The trial in Libya of six medics accused of infecting children with HIV ends next week. With the defendants facing possible execution, Declan Butler asked AIDS experts to assess the case against them.
A scientific report being used in the case against six foreign medical workers facing the death penalty in Libya is nothing but conjecture and supposition, say international experts. The evidence, commissioned from Libyan medics, has bolstered the charge that the six knowingly infected more than 400 children with HIV at the Al-Fateh Hospital in Benghazi in 1998.
The court has denied requests by defence lawyers to hear evidence from international experts. Instead, five Libyan physicians testified in August that they stand by the conclusions of their 2003 report, commissioned by the court in an earlier trial, and on 29 August the prosecution called for the medics to be given the death penalty. The trial is due to end on 31 October (see 'Countdown to a verdict').
With a guilty verdict looking likely, Nature obtained an English translation of the Libyan report, which has been key to the prosecution's case, and asked leading international experts to assess it.
“I don't see any evidence in it,” says Janine Jagger, an epidemiologist and MacArthur fellow who heads the International Health Care Worker Safety Center at the University of Virginia in Charlottesville. “It wouldn't meet the lowest standards of epidemiological evidence for establishing any causal relationship.”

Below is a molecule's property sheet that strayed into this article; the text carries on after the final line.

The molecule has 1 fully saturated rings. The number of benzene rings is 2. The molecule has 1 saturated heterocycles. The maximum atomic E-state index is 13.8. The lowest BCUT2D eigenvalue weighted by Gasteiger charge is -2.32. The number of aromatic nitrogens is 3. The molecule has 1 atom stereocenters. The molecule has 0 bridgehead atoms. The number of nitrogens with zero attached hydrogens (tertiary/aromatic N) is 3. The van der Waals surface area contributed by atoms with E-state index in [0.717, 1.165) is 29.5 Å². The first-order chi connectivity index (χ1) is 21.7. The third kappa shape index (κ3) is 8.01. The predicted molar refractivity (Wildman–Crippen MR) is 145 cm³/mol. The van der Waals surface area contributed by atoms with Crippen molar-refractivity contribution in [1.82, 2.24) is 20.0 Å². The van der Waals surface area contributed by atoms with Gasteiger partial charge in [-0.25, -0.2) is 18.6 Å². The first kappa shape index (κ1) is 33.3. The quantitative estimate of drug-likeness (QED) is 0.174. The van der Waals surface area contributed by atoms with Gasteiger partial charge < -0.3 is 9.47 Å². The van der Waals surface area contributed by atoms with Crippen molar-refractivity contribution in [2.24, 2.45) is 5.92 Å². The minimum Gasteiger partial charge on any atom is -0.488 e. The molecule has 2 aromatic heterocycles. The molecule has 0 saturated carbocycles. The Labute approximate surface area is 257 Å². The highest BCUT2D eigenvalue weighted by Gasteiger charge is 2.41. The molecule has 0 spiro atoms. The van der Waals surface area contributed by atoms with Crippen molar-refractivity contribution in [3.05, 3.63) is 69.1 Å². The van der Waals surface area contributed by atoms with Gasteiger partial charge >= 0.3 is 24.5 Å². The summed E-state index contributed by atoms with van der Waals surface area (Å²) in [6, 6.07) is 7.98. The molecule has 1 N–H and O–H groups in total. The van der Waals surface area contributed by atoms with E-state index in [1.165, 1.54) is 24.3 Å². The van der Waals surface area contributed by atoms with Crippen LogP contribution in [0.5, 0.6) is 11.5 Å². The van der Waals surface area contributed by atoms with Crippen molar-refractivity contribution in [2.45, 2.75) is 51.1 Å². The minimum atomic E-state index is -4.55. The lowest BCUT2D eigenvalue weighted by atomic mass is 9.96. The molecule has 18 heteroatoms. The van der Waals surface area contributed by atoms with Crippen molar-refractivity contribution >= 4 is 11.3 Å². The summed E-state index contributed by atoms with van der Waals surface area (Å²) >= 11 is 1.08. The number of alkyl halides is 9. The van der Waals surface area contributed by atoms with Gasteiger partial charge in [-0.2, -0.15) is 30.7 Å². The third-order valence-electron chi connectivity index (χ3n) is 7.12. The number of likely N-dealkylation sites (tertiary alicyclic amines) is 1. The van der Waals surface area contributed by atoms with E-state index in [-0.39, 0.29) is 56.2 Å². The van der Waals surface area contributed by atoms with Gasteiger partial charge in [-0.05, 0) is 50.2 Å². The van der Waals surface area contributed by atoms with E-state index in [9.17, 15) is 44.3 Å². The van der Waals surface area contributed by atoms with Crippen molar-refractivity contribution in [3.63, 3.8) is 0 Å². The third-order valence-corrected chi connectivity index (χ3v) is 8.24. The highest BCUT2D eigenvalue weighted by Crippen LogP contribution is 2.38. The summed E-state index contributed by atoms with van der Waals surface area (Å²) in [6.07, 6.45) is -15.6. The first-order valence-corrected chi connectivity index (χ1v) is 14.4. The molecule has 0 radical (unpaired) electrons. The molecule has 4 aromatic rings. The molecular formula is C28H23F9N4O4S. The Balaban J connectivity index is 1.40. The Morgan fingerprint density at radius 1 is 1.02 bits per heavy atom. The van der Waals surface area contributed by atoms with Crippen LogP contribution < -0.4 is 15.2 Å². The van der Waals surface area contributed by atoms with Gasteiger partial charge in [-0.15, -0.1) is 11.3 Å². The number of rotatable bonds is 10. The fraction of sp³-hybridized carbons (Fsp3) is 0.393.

In 2003, the court also ordered a report from Luc Montagnier, who discovered the AIDS virus and is president of the World Foundation for AIDS Research and Prevention, and Vittorio Colizzi, an AIDS researcher at Rome's Tor Vergata University. They concluded that the infections were caused by poor hospital hygiene, and started before the medics arrived in Libya (see “Montagnier and Colizzi's conclusions”). But the court threw out this report, on the grounds that the Libyan panel had reached the opposite conclusion. The panel had dismissed the external report as “hypothetical” and “lacking precision”.
“The [Libyan] report refutes the Montagnier and Colizzi report on the grounds that there is no written record of the reuse of injecting equipment, and a blank denial that indwelling catheters were ever used,” says Robin Weiss, an AIDS virologist at University College London. “It wrongly turns lack of evidence into evidence of absence.”
The report argues that HIV and hospital hygiene were not a problem in Libya (the prosecution describes the Al-Fateh Hospital as a “model”) and that the outbreak is so large that deliberate, malicious infection of HIV cannot be excluded. “I don't agree with that statement,” says Weiss. “And even if I did, it does not amount to sufficient evidence to incriminate the accused medical staff.”